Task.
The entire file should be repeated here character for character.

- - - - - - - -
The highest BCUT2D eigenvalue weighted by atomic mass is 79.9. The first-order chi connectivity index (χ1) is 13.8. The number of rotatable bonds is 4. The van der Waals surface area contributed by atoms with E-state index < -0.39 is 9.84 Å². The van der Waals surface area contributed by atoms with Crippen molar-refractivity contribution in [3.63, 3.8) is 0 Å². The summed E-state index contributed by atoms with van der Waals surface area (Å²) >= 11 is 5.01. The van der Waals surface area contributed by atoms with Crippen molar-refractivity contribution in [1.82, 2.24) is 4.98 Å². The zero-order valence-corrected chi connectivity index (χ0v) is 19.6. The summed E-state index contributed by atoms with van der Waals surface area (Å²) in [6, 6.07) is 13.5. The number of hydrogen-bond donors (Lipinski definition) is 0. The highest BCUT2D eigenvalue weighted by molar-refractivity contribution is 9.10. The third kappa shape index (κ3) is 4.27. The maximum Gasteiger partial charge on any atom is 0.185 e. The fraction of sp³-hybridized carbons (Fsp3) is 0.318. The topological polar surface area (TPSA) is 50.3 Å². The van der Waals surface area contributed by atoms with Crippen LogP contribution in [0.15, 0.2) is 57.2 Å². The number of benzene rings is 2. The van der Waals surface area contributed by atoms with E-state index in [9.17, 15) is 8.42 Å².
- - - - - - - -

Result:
The highest BCUT2D eigenvalue weighted by atomic mass is 79.9. The first-order chi connectivity index (χ1) is 13.8. The number of rotatable bonds is 4. The van der Waals surface area contributed by atoms with E-state index < -0.39 is 9.84 Å². The van der Waals surface area contributed by atoms with Crippen molar-refractivity contribution in [3.63, 3.8) is 0 Å². The summed E-state index contributed by atoms with van der Waals surface area (Å²) >= 11 is 5.01. The van der Waals surface area contributed by atoms with Crippen molar-refractivity contribution in [1.82, 2.24) is 4.98 Å². The zero-order valence-corrected chi connectivity index (χ0v) is 19.6. The summed E-state index contributed by atoms with van der Waals surface area (Å²) in [6, 6.07) is 13.5. The number of hydrogen-bond donors (Lipinski definition) is 0. The highest BCUT2D eigenvalue weighted by molar-refractivity contribution is 9.10. The third kappa shape index (κ3) is 4.27. The maximum Gasteiger partial charge on any atom is 0.185 e. The fraction of sp³-hybridized carbons (Fsp3) is 0.318. The topological polar surface area (TPSA) is 50.3 Å². The van der Waals surface area contributed by atoms with Crippen LogP contribution in [0.15, 0.2) is 57.2 Å². The number of benzene rings is 2. The van der Waals surface area contributed by atoms with E-state index in [9.17, 15) is 8.42 Å².